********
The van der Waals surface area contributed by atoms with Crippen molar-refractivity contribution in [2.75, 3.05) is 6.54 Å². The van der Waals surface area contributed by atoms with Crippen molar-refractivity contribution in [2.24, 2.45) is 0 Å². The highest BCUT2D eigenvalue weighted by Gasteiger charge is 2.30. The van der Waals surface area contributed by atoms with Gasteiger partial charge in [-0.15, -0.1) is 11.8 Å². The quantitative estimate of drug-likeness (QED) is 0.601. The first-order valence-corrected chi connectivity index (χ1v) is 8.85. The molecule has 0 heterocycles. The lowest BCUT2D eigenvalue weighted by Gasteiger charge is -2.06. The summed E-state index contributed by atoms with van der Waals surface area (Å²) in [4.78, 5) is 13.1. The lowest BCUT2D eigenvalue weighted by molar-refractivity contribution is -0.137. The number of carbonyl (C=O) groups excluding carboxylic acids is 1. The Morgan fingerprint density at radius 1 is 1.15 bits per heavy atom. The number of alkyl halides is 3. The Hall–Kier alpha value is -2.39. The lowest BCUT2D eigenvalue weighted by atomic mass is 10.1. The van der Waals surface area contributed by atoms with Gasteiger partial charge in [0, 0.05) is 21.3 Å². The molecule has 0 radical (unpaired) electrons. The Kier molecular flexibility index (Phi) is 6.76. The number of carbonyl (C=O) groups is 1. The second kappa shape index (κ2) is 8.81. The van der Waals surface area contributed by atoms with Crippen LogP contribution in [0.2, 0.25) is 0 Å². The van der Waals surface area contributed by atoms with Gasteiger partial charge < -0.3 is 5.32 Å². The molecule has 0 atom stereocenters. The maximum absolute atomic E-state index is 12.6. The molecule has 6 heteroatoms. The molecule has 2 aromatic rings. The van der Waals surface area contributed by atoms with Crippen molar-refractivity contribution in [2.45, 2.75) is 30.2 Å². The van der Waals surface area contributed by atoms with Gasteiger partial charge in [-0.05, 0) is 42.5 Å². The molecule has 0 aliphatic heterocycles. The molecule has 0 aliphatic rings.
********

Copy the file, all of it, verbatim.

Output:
The van der Waals surface area contributed by atoms with Crippen molar-refractivity contribution in [2.75, 3.05) is 6.54 Å². The van der Waals surface area contributed by atoms with Crippen molar-refractivity contribution in [2.24, 2.45) is 0 Å². The highest BCUT2D eigenvalue weighted by Gasteiger charge is 2.30. The van der Waals surface area contributed by atoms with Gasteiger partial charge in [-0.15, -0.1) is 11.8 Å². The quantitative estimate of drug-likeness (QED) is 0.601. The first-order valence-corrected chi connectivity index (χ1v) is 8.85. The molecule has 0 heterocycles. The lowest BCUT2D eigenvalue weighted by Gasteiger charge is -2.06. The summed E-state index contributed by atoms with van der Waals surface area (Å²) in [4.78, 5) is 13.1. The lowest BCUT2D eigenvalue weighted by molar-refractivity contribution is -0.137. The number of carbonyl (C=O) groups excluding carboxylic acids is 1. The Morgan fingerprint density at radius 1 is 1.15 bits per heavy atom. The number of alkyl halides is 3. The Hall–Kier alpha value is -2.39. The lowest BCUT2D eigenvalue weighted by atomic mass is 10.1. The van der Waals surface area contributed by atoms with Gasteiger partial charge in [0, 0.05) is 21.3 Å². The molecule has 0 radical (unpaired) electrons. The Kier molecular flexibility index (Phi) is 6.76. The number of carbonyl (C=O) groups is 1. The second kappa shape index (κ2) is 8.81. The van der Waals surface area contributed by atoms with Crippen LogP contribution in [0.2, 0.25) is 0 Å². The van der Waals surface area contributed by atoms with Gasteiger partial charge < -0.3 is 5.32 Å². The molecule has 0 atom stereocenters. The maximum absolute atomic E-state index is 12.6. The molecule has 6 heteroatoms. The molecule has 2 aromatic rings. The van der Waals surface area contributed by atoms with Crippen molar-refractivity contribution in [2.45, 2.75) is 30.2 Å². The van der Waals surface area contributed by atoms with Gasteiger partial charge in [-0.05, 0) is 42.5 Å². The molecule has 0 aliphatic heterocycles. The molecule has 0 aliphatic rings.